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Rebuilding Fort McMurray to be long, slow process

(Courtesy: Cheryl Oates or @cherylanne on Twitter)

Prime Minister Justin Trudeau is scheduled to meet with first responders Friday as he gets a first-hand look at the damage in Fort McMurray.

Trudeau also plans to travel to Edmonton to meet with Premier Rachel Notley, who is expected to press for enhanced employment insurance benefits for the Edmonton area as a consequence of the wildfire.

The federal government is also putting together a special cabinet committee to co-ordinate aid and reconstruction.

There’s no timeline on reconstruction yet, but Jim Rivait, CEO of the Canadian Homebuilders Association Alberta, says co-ordination between insurance companies, government and builders will help speed up the process.

He adds there is a lot to do before Fort Mac will be ready for shovels, like finding somewhere to put all the contaminated soil.

“The assessment of the infrastructure could take eight to twelve weeks as well, in terms of what has to be done with roads which had a raging, 800 degree fire going through and what impact that had on shallow services,” he explains, adding it’s important to remember the council of Wood Buffalo and many of the people who will be key to the rebuild are also victims of the fire.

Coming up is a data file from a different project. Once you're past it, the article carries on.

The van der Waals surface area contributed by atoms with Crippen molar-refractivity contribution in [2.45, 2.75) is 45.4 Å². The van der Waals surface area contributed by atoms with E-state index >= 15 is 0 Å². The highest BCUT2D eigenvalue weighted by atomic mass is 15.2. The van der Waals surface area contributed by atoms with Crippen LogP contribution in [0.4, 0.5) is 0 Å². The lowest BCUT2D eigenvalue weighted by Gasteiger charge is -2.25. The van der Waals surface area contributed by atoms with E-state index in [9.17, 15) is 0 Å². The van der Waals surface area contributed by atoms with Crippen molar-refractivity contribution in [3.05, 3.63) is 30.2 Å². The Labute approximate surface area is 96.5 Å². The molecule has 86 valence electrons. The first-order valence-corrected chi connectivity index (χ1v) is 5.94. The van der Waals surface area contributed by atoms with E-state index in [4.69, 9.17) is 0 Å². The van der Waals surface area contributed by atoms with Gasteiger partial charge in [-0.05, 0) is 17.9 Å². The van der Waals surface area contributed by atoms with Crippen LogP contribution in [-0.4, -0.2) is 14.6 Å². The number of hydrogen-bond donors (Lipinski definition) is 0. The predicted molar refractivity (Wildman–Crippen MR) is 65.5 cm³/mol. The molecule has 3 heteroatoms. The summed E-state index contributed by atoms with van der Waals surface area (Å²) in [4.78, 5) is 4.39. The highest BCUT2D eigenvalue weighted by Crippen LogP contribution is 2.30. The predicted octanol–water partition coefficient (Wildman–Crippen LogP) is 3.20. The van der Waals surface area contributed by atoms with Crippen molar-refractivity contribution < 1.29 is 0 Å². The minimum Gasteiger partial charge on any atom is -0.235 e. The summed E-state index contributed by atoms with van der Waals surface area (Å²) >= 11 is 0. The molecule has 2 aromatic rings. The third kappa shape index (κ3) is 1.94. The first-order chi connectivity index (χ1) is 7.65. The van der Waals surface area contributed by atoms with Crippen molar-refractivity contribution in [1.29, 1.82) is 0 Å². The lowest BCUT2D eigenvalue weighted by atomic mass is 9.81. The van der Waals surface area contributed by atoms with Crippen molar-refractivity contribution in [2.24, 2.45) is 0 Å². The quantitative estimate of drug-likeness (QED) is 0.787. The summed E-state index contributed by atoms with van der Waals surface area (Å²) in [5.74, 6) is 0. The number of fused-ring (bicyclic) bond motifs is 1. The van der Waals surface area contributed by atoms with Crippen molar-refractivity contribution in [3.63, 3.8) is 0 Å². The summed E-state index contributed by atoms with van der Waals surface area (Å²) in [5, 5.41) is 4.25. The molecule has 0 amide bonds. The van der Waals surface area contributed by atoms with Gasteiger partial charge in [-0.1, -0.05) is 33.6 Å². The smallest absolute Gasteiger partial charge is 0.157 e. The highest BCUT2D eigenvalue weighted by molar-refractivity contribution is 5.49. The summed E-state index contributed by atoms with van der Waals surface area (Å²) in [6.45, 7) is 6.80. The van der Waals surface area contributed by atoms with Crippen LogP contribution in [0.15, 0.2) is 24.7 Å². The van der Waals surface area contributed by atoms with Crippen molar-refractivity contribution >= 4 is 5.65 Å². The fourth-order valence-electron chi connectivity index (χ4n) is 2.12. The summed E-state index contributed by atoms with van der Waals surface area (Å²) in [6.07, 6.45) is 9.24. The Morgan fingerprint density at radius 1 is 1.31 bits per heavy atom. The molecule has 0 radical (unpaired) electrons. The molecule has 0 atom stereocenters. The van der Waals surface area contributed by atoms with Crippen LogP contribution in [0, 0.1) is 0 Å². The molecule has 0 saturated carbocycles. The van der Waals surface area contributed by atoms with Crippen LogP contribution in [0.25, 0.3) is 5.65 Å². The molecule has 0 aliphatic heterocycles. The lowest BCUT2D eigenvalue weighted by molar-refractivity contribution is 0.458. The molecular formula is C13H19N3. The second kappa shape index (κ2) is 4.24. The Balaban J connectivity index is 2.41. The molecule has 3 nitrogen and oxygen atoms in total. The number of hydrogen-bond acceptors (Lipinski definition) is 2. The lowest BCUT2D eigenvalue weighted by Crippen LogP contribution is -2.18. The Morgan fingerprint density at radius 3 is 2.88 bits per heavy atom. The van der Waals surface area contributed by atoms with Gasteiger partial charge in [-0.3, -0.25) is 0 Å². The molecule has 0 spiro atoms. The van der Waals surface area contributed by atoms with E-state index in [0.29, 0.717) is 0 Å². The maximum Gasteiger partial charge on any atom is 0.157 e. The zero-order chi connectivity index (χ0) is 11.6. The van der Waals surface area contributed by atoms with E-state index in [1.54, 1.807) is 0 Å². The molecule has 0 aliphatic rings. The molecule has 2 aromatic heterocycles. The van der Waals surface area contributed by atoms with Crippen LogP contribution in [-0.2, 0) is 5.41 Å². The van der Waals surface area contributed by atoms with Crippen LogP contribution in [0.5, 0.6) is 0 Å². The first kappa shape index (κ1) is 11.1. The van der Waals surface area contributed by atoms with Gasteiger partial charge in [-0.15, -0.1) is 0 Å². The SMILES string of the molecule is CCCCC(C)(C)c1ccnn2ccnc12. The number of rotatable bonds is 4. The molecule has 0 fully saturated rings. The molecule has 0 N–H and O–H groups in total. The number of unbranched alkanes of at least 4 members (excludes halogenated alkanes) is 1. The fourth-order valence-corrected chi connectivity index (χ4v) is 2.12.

It varies as to how long it will take to get the whole city rebuilt, but Rivait says it takes about six months to build a house and a year to build multi-family homes.

He believes there is a lot of capacity for people to move within the community already, without new homes being built, thanks to a high number of homes for sale and spaces for rent.

Rivait adds there is a fair amount of space in hotels and motels thanks to the economic downturn, which could be used to house the hundreds of construction workers which will be needed.

They’ve already received offers of help from as far away as Georgia but he stresses they need to make sure they attract quality builders who are familiar with Alberta’s building codes.